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Three U.S. Supreme Court Cases that Transformed State Judicial Elections

Judicial elections have become major political battlegrounds — complete with dark money, special interests, and attack ads — thanks to several U.S. Supreme Court decisions.


Last month, Planned Parenthood Votes and the National Democratic Redistricting Committee announced that they would join forces and dedicate $5 million to state supreme court elections this fall, targeting races in Arizona, Michigan, Montana, North Carolina, Ohio, and Texas. It’s a testament to the role that state courts play in areas like reproductive rights and redistricting. And it’s only a tiny fraction of what by all accounts will be a barrage of spending on all sides in state supreme court elections this fall.

You can’t understand state constitutional development without grappling with judicial elections, which are used in 38 states. In many parts of the country judicial elections have become major political battlegrounds, complete with dark money, special interests, and attack ads. At the same time, you can’t understand modern judicial elections without considering the role of the U.S. Supreme Court, including three rulings that have brought us to the current moment.

The most obvious, perhaps, is 2022’s Dobbs v. Jackson Women’s Health Organization. In overturning Roe v. Wade, the Court made state law, including state constitutions, the primary site for addressing the scope of abortion rights. In a new piece this week, the Center for Reproductive Rights’ Amy Myrick and Alex Wilson point out that as advocates look to pass ballot measures that would incorporate abortion rights into state constitutions, state courts are gatekeepers for what actually gets put on the ballot. They are also, of course, the primary decision-makers in interpreting and applying new constitutional provisions. “A post-Dobbs strategy that empowers voters must also build and protect state courts that will safeguard the democratic process as well as reproductive autonomy,” they argue. (State Court Report is tracking the progress of abortion-related ballot measures across the country. As many as 11 states could vote on abortion rights this fall.)

The Brennan Center has tracked state supreme court elections for more than two decades, and while politicized judicial races are nothing new, their scale since Dobbs is different in kind. In 2021–22, state supreme court elections attracted more than $100 million, nearly double the cost of any prior midterm (inflation adjusted). 

The next election cycle, Wisconsin saw a staggering $51 million spent in an election that brought a liberal majority to the court for the first time in 15 years. The fate of Wisconsin’s strict abortion ban, adopted in 1849, loomed large, with the winning candidate, Janet Protasiewicz, explicitly campaigning on abortion rights. (Litigation challenging the 1849 law is ongoing.)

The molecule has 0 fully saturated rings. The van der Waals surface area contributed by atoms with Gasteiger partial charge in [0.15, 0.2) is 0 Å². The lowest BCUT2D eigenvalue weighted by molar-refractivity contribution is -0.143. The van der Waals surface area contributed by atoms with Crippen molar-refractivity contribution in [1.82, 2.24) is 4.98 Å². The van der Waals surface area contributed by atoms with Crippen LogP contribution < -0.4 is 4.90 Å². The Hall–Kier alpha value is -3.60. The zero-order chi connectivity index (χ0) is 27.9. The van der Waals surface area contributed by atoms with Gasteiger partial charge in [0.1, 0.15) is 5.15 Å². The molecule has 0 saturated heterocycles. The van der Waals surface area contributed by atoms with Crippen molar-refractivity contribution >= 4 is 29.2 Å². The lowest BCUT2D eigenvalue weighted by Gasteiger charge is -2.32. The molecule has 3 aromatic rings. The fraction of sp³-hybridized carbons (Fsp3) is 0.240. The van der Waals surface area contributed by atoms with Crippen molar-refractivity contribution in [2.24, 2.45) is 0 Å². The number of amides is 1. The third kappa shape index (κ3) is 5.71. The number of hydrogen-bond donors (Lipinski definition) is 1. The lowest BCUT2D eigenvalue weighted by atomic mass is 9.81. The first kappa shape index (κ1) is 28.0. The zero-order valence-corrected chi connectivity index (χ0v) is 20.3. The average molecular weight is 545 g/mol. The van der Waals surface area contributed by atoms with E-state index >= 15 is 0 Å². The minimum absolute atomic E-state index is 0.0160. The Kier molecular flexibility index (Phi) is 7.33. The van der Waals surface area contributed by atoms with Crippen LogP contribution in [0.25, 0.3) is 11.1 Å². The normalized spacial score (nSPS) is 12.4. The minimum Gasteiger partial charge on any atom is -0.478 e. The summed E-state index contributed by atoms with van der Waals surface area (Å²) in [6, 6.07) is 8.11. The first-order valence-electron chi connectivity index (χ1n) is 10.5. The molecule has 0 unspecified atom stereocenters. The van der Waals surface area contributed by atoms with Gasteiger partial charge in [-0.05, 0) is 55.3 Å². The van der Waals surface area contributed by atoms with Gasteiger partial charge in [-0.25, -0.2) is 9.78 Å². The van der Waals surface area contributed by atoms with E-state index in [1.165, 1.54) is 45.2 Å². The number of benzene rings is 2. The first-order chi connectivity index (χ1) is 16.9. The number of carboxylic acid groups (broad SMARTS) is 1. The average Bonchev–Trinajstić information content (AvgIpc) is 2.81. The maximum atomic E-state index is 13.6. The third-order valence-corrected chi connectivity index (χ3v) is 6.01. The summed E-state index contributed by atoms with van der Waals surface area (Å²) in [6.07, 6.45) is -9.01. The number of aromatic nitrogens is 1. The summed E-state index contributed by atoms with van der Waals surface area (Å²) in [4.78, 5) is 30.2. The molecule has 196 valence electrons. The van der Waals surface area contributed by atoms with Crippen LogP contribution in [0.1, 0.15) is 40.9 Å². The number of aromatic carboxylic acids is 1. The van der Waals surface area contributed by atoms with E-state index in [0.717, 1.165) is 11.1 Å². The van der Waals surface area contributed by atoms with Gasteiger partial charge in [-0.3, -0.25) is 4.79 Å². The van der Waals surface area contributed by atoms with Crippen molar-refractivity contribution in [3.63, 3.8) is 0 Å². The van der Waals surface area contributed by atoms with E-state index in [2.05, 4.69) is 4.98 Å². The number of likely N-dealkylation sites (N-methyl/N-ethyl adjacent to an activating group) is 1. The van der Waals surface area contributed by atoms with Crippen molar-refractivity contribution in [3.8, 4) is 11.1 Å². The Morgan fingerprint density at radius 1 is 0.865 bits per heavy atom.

Pennsylvania set its own spending record later in 2023, with a $22 million state supreme court race that also turned on abortion rights. And last month brought a rare competitive election for a state supreme court seat in Georgia, as a former Democratic legislator took to the campaign trail to argue for a state constitutional right to abortion in an ultimately unsuccessful bid to unseat a sitting justice. 

But while Dobbs has generated an unprecedented level of interest in state supreme courts, two other U.S. Supreme Court cases created the legal framework that shaped today’s landscape. As recently as 2002, most states prohibited judicial candidates from sharing their views about disputed legal and political issues on the campaign trail. Statements by a candidate about their views on abortion rights could open them up to an ethics complaint.

That changed with Republican Party of Minnesota v. White, in which the Court ruled 5–4 that such restrictions violated the First Amendment by placing, in the words of Justice Scalia, “most subjects of interest to the voters off-limits.” The dissenting justices warned that opening up judicial campaigning was inconsistent with the role that judges are supposed to play in our democracy. “Elected judges, no less than appointed judges, occupy an office of trust that is fundamentally different from that occupied by policymaking officials,” argued Justice Stevens. Years later, Justice O’Connor publicly expressed regret for joining the White majority and blamed the ruling for politicizing judicial elections. 

Finally, Citizens United v. Federal Election Commission opened the door in 2010 to unlimited “independent expenditures,” or spending by individuals or groups undertaken separately from a candidate’s campaign. Citizens United upended how interest groups engage in judicial elections: rather than make direct contributions to candidates, which generally cannot exceed a particular amount, set on a state-by-state basis, they increasingly spend money via outside groups. The result has been a surge in dark money in state supreme court elections, coupled with the rise of pop-up groups that can sling mud without accountability — trends that have accelerated since Dobbs.

All told, it’s an uncomfortable place for judges, who are asked to play a counter-majoritarian role while also running for election. And the influx of dark money and broader politicization of judicial elections almost certainly undermines public confidence in the courts. Yet as long as state courts are enmeshed in many of the most contested issues of the day, it’s hard to see the political temperature going any direction but up.

Alicia Bannon is editor in chief for State Court Report. She is also director of the Judiciary Program at the Brennan Center for Justice.

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